Late in the sixth season of Orange Is the New Black, the eternally beleaguered Piper Chapman (Taylor Schilling) turns to fellow inmate Taystee (Danielle Brooks) and asks for her honest opinion. “What is it about me,” Piper asks, “that makes people want to fuck with me?” “Because when they look at you, they don’t see you,” Taystee says. “They see the shit they never had. Money, education, opportunity. That’s why they’re never going to stop fucking with you, because of what you represent.”
Nearly everything about this scene is frustrating. Too much of it is focused on Piper, in spite of Taystee’s more interesting story and Brooks’s exceptional performance. It comes unbelievably late not just in the season, but in the show more generally. It’s odd for Piper to suddenly question why she’s the brunt of everyone’s ill will, especially after she’s had similar revelations about her own privilege in the past, and well after the show introduced other characters (Brook Soso, Judy King) who struggle with the way their privilege makes them targets in prison. Even the circumstances behind the scene are frustrating: Piper is visiting the prison salon to get chewing gum out of her hair, while Taystee is getting her hair done before going to trial for her involvement in season five’s riot. The broader context is right there — Taystee is terrified that a jury won’t see her as sympathetic enough and she’ll spend the rest of her life incarcerated. Piper is complaining because someone put gum in her hair — but Orange Is the New Black doesn’t do enough to connect the dots.
When Taystee winds up telling Piper she’d gladly change places with her, it briefly feels like a conversation with the potential to be an enlightening moment. Instead, the unfairness of their relative positions and the unbalanced weight of their stories — Piper’s is so light, Taystee’s is so momentous — is completely lost, and the exchange becomes just one small part of season six, a little piece of the many personal narratives that meander and disappear and return seemingly without design. It’s easy to forget the conversation ever happened. And it should not be that way, because it’s directly relevant to where both characters land in the season’s endgame. This is the problem with Orange Is the New Black’s sixth season: It has lots of promising pieces, but it’s forever losing them inside its momentum-less bulk.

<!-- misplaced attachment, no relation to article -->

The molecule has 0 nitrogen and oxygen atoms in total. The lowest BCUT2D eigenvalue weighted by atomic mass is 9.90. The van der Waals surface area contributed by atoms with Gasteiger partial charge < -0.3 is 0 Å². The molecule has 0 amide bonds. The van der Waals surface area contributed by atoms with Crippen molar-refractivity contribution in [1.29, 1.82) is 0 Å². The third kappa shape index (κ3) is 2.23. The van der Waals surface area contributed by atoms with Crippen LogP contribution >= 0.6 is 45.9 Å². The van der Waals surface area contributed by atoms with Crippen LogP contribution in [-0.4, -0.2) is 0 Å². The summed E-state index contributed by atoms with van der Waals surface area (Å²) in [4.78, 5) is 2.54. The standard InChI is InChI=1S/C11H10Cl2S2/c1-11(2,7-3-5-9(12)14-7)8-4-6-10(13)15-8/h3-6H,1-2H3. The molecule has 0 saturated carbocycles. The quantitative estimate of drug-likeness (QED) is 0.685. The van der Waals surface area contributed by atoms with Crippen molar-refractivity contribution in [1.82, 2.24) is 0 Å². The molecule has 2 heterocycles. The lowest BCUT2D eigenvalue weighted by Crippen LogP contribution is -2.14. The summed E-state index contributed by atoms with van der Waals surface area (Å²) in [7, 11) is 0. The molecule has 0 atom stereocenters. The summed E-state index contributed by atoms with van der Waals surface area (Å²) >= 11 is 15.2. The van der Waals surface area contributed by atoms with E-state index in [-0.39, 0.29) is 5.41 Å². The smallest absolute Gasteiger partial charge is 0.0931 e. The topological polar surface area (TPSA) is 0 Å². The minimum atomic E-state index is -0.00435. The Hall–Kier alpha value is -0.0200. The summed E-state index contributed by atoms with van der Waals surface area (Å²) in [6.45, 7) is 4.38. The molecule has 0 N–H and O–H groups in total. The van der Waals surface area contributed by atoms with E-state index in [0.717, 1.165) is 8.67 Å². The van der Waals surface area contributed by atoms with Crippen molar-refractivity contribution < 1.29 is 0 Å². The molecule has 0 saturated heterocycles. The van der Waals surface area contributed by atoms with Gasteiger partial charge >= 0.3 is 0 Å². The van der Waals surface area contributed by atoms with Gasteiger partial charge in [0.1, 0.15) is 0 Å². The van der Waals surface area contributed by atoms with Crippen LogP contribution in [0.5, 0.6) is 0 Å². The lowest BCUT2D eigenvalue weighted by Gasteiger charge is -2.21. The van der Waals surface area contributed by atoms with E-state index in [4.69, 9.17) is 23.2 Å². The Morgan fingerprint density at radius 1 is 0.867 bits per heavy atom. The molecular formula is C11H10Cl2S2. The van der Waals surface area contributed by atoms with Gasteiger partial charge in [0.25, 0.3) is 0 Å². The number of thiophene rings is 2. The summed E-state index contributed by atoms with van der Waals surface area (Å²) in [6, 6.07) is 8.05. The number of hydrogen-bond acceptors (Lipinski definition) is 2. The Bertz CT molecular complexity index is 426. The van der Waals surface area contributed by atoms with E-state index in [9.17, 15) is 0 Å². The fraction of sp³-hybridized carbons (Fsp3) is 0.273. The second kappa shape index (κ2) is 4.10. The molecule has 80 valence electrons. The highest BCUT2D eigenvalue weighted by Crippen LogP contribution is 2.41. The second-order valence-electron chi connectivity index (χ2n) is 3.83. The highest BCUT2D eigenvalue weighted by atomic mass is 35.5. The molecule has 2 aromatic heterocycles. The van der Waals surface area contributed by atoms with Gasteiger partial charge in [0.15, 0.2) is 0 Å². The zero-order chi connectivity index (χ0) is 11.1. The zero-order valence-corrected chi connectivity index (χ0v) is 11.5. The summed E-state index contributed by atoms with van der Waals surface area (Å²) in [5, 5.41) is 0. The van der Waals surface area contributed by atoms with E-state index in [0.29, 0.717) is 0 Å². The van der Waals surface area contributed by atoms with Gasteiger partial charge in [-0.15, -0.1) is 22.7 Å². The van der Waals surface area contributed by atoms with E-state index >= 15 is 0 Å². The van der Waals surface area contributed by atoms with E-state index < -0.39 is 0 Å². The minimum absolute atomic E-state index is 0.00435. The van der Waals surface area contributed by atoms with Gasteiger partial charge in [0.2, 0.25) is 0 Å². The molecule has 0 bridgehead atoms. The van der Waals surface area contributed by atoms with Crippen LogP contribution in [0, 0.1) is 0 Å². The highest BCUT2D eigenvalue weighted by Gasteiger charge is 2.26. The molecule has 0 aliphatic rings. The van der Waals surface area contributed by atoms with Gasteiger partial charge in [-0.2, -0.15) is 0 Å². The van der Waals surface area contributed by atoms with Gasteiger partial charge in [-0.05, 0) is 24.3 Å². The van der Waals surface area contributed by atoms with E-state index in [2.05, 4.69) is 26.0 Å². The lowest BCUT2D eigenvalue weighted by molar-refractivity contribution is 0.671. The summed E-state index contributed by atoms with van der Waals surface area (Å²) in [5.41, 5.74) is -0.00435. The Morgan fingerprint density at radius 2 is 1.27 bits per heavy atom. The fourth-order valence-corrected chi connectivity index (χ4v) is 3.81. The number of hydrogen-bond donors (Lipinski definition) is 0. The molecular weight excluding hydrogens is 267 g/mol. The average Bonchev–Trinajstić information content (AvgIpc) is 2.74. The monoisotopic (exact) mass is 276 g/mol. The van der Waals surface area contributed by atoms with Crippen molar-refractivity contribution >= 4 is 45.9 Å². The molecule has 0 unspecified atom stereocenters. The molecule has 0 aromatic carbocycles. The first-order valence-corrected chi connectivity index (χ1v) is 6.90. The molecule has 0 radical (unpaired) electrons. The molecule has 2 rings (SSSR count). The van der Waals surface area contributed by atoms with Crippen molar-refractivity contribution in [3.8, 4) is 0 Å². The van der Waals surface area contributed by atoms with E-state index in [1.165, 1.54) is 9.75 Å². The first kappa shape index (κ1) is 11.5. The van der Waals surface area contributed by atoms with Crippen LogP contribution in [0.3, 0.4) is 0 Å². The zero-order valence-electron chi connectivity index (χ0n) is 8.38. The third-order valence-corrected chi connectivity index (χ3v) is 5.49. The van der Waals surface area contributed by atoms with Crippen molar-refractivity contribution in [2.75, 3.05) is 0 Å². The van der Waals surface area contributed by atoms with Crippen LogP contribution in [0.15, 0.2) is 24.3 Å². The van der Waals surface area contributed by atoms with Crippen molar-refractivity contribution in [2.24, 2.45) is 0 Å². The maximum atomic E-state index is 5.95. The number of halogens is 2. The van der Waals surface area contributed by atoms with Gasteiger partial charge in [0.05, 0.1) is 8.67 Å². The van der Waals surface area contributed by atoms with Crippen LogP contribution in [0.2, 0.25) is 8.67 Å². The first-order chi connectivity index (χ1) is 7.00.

In its first two seasons, Orange Is the New Black began with the narrow perspective of Piper Chapman and then radically expanded its narrative into the histories and voices of other incarcerated women at Litchfield Penitentiary. That rapid unfurling into a mosaic of stories was fundamental to the show’s greatness. Its flashback structure gave different characters ownership of their own episodes, and that storytelling structure became both a narrative form and a political gesture. When characters like Suzanne (Uzo Aduba), Taystee, Poussey (Samira Wiley), and Sophia (Laverne Cox) got their own stories, it was a way of resisting the familiar frame that insisted Piper had to be the show’s main character. It put the spotlight on female characters who so rarely get to have their own stories.